http://www.libertariannews.org/2012/01/ ... ciousness/
1. n /∞ = 0 and ∞ / n = ∞
The argument that you exist now but cease to exist in the future requires that at some point infinitely in the future you are perceived as not having existed infinitely into the past. If you have not existed into the past from some future perspective and do not exist infinitely into the future from your current perspective then you never have and never will exist for all infinity. Obviously this is a logical paradox that can only be resolved by saying consciousness is external and infinite in nature.
2. If you believe in the theory of Einsteinian Quantum Mechanics, then you believe that conscious observation must be present to collapse a wave function. If consciousness did not exist prior to matter coming into existence, then it is impossible that matter could ever come into existence. Additionally, this rules out the possibility that consciousness is the result of quantum mechanical processes. Either consciousness existed before matter or QM is wrong, one or the other is indisputably true. Regardless, it is a logical paradox to conclude that consciousness is the result of QM processes.
Decoherence as an explanation results in either a many worlds or many minds interpretation. A many minds interpretation leads to a continuous infinity of minds existing in an infinite number of universes. This leads to a system that is unable to explain single photon interference patterns in experiments such as the double slit experiment, which clearly means this is not a logical or rational description of this present physical universe.
To quote wiki on the many worlds interpretation:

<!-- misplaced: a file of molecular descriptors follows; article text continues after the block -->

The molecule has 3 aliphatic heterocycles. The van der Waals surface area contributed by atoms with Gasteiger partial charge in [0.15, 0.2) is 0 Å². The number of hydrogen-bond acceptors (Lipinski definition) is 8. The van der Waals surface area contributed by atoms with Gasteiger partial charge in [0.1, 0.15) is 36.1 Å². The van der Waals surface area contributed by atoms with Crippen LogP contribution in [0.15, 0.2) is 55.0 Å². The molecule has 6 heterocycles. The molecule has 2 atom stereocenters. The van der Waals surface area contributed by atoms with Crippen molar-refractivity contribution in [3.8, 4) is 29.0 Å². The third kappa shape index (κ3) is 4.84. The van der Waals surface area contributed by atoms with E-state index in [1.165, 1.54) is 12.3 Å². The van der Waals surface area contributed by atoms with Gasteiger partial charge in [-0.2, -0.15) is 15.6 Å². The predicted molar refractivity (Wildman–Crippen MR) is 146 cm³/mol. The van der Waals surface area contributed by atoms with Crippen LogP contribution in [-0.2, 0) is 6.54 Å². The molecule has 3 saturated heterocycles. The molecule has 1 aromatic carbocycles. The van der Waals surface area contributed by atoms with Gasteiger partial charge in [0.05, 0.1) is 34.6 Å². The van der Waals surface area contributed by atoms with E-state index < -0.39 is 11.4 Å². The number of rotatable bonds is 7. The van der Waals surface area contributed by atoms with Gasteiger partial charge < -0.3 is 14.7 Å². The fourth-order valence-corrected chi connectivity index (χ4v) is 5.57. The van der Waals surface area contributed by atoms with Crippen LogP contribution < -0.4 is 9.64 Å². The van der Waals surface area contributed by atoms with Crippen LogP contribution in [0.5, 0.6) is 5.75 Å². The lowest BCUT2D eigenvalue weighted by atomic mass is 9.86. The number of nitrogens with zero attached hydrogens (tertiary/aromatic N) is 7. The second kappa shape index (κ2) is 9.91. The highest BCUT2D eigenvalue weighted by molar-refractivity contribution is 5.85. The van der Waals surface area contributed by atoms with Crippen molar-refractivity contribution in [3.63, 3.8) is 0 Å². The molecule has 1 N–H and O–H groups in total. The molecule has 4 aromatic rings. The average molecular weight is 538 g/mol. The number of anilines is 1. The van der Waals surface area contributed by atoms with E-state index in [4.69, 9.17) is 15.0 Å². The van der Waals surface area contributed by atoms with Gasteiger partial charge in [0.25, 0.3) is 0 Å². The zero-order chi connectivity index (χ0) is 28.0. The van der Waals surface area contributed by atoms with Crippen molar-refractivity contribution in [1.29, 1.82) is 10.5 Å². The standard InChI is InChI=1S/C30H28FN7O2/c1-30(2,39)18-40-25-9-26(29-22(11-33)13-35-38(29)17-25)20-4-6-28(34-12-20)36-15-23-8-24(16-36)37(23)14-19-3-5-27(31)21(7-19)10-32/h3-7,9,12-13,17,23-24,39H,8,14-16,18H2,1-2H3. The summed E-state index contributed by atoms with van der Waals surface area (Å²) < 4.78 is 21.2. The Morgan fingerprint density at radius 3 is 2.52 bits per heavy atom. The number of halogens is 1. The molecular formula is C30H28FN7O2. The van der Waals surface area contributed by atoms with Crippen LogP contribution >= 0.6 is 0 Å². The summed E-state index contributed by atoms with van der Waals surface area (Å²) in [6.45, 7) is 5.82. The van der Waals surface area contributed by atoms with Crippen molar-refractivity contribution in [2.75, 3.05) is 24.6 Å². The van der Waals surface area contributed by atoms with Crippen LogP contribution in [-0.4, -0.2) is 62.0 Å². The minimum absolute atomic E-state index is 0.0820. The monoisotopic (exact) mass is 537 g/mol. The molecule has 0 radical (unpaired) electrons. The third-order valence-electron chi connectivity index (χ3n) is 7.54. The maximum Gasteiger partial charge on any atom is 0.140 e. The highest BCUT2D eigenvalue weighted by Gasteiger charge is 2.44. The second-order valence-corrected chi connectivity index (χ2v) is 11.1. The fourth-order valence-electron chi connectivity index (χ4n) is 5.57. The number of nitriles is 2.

Further:“decoherence by itself may not give a complete solution of the measurement problem, since all components of the wave function still exist in a global superposition, which is explicitly acknowledged in the many-worlds interpretation. All decoherence explains, in this view, is why these coherences are no longer available for inspection by local observers. To present a solution to the measurement problem in most interpretations of quantum mechanics, decoherence must be supplied with some nontrivial interpretational considerations (as for example Wojciech Zurek tends to do in his Existential interpretation). However, according to Everett and DeWitt the many-worlds interpretation can be derived from the formalism alone, in which case no extra interpretational layer is required.”
oops, I guess we are back to determinism.“The many-worlds interpretation should not be confused with the similar many-minds interpretation which defines the split on the level of the observers’ minds.The many-worlds interpretation leads to a deterministic view of nature in which there is no special role for the human mind.“
3. Given that we have established that consciousness is either infinite and external to the brain, QM is wrong, or all processes are deterministic, we know that any attempt to explain consciousness as being local to the brain must do so using only deterministic biochemical processes. If biochemical processes are truly the source of consciousness, then you have no free will because all chemical processes are deterministic in nature. If this is the case, then you aren’t actually choosing to read this article. Nature has pre-destined you to read this article. Your life has no meaning since you don’t actually control it. It’s either that or consciousness is infinite, eternal and external to the brain and this physical universe.